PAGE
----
Sure, "duh", but people who regularly download movies, music and TV shows do often have other excuses to hand. A survey by the Intellectual Property Awareness Foundation (IPAF) found that 78 per cent of people prefer downloading because it's cost-free. I don't entirely disagree, but there is one crucial aspect the survey didn't even address.
IPAF commissioned a survey from Scamore Research of 1,654 Australians aged 18-64 (weighted to population distribution) to examine attitudes to illegal downloading. One point to note up front: 63 per cent of those surveyed say they don't download torrents or watch unlicensed or region-blocked streaming content. Of course, they could be lying about that. Amongst those who did participate in that illegal behaviour, key findings were:
- 78 per cent said the lack of a cost was the main reason for downloading
- Downloading torrents was twice as popular as watching non-legitimate streaming content.
- 46 per cent of people think they are personally most responsible for their downloading behaviour. Just 16 per cent think ISPs should be most responsible for preventing illegal behaviour.
- 55 per cent of downloaders say they have done so more often in the last 12 months. 28 per cent are about the same, and 39 per cent say their downloads have reduced
What's entirely missing from the research, though, is the acknowledgement of an important related fact: we're still stuck with idiotic regional restrictions. If you're itching for a new episode of Game Of Thrones, it doesn't help when it becomes legally available in the US but is blocked in Australia. People who would (at least in theory) happily pay for a legal movie or TV download or watch an ad-supported stream still don't have the option. And that's before we address different pricing models for different markets.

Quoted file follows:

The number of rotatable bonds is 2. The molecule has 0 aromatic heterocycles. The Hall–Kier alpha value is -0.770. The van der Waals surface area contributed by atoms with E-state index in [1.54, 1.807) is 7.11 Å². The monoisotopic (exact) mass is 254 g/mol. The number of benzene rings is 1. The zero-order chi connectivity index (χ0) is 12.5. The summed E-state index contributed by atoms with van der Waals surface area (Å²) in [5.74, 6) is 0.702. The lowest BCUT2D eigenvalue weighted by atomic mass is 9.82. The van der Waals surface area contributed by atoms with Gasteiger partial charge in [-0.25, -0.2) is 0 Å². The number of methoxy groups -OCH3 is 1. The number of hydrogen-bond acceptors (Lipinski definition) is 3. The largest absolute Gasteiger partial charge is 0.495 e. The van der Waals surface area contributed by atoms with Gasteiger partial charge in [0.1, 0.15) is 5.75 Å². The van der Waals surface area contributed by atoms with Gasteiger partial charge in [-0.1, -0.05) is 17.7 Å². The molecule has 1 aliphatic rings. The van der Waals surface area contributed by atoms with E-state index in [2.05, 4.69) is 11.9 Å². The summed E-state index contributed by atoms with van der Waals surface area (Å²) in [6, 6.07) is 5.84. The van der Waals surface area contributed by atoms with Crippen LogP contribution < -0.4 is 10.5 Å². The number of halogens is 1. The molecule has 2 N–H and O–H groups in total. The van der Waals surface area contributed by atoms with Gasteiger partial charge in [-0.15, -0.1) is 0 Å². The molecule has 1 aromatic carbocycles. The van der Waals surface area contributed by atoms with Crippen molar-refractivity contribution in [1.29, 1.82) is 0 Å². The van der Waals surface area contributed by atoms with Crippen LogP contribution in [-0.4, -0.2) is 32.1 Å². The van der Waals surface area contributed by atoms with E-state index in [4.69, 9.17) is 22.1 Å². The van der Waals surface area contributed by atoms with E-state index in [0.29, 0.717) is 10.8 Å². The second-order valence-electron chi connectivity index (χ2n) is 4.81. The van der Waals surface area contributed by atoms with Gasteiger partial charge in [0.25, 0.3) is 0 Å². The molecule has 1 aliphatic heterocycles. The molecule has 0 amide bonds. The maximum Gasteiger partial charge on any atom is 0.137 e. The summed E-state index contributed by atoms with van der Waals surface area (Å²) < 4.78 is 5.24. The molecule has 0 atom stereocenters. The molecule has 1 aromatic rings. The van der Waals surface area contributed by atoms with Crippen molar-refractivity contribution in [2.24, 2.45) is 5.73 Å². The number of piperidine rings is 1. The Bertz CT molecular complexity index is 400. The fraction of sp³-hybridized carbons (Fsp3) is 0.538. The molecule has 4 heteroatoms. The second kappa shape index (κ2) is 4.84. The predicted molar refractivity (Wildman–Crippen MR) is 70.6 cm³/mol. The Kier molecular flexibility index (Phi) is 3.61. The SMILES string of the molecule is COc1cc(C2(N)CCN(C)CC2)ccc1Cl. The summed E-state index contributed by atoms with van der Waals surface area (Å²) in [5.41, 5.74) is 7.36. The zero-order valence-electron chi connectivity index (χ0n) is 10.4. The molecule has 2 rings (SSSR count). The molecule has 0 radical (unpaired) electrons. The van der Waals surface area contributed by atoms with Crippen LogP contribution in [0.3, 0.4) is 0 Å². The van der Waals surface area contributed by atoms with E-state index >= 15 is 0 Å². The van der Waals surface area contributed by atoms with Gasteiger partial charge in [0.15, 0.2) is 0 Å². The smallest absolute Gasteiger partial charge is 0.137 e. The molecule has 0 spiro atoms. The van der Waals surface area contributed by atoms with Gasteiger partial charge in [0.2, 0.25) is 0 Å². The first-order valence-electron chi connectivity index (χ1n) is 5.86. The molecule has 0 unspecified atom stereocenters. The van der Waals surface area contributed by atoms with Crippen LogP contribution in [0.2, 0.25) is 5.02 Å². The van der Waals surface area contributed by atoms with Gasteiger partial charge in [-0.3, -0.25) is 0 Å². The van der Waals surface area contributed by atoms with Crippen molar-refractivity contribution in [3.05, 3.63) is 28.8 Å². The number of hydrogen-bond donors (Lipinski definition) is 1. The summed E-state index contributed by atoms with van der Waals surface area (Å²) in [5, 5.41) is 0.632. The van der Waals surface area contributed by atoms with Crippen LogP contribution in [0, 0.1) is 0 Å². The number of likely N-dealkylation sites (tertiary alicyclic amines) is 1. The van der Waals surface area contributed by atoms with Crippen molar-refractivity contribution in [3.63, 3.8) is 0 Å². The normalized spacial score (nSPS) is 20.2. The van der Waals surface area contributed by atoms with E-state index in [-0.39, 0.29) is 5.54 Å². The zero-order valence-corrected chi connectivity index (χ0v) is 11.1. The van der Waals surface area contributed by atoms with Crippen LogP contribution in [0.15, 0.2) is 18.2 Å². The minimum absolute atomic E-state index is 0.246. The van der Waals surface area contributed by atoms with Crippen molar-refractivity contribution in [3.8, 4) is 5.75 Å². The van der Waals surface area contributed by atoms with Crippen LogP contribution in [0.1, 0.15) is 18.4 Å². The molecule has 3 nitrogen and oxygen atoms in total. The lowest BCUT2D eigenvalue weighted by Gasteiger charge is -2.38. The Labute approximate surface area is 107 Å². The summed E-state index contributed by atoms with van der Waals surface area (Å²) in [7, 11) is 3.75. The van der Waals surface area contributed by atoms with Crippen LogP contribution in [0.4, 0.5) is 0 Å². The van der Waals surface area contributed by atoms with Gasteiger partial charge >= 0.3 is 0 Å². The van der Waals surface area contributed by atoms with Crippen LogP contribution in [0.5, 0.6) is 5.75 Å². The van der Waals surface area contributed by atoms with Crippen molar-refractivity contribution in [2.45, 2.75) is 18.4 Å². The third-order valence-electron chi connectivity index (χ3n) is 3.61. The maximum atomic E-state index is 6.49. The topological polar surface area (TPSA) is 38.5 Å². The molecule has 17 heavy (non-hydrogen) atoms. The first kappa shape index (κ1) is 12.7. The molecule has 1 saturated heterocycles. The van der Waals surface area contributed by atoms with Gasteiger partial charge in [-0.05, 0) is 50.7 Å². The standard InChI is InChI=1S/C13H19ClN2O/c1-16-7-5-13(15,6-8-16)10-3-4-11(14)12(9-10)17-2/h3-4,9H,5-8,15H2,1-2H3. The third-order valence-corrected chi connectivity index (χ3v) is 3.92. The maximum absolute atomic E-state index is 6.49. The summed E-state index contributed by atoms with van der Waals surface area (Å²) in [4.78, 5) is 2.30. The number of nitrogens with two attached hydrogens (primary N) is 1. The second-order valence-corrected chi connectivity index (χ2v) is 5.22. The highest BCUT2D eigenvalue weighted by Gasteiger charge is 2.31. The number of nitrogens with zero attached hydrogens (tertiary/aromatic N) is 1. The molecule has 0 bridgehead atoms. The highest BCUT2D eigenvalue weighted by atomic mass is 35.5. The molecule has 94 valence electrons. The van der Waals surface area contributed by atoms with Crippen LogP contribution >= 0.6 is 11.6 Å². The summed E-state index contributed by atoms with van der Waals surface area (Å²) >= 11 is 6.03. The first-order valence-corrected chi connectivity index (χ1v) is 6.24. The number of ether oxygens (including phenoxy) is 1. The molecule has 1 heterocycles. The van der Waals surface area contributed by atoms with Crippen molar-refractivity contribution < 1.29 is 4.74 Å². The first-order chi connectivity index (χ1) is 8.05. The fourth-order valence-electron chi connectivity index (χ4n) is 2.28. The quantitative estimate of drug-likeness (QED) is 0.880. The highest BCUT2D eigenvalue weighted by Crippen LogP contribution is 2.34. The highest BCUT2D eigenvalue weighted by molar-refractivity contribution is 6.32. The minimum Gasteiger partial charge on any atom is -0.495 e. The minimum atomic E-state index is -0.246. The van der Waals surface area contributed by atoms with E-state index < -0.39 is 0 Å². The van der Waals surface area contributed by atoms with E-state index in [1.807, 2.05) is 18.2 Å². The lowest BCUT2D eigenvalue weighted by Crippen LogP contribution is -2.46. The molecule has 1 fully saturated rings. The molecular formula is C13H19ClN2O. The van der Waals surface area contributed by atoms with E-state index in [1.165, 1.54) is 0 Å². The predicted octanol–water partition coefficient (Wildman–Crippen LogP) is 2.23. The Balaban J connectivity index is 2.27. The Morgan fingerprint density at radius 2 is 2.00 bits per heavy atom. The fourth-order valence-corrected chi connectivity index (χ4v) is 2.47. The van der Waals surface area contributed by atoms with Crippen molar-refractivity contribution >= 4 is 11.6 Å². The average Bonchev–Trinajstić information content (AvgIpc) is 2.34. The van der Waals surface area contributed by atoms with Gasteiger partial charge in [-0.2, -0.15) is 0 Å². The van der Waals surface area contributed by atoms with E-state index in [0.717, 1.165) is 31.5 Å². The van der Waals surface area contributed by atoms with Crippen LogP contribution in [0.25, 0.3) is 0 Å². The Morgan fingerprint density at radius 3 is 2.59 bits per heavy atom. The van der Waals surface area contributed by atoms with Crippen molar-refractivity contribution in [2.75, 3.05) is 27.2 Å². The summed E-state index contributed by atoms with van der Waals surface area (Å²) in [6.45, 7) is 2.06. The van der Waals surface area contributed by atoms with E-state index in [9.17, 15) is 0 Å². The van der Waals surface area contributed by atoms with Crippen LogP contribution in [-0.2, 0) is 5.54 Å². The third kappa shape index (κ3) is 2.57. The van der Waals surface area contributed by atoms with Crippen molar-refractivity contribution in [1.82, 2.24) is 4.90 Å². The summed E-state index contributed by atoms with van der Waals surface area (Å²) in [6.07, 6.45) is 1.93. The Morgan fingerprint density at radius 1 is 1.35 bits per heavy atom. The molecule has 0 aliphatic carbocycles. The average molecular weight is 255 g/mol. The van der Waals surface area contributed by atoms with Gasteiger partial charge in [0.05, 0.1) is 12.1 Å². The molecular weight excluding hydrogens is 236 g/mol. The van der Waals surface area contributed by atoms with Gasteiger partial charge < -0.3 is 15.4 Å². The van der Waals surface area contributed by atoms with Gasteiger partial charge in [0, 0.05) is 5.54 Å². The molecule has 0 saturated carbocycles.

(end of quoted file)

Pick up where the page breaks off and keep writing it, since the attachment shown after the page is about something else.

Offering more legal options is a great start, but it's only when those become global options that we're likely to see a reduction in downloading. And we'll never see zero: plenty of people will keep downloading purely because it's cheap. The survey itself highlights the "it's not my concern" attitude: 71 per cent agree that piracy is theft, but 76 per cent don't think they contribute to the problem. I think it's going to take more than skewed awareness surveys and annoying pre-movie trailers to change that.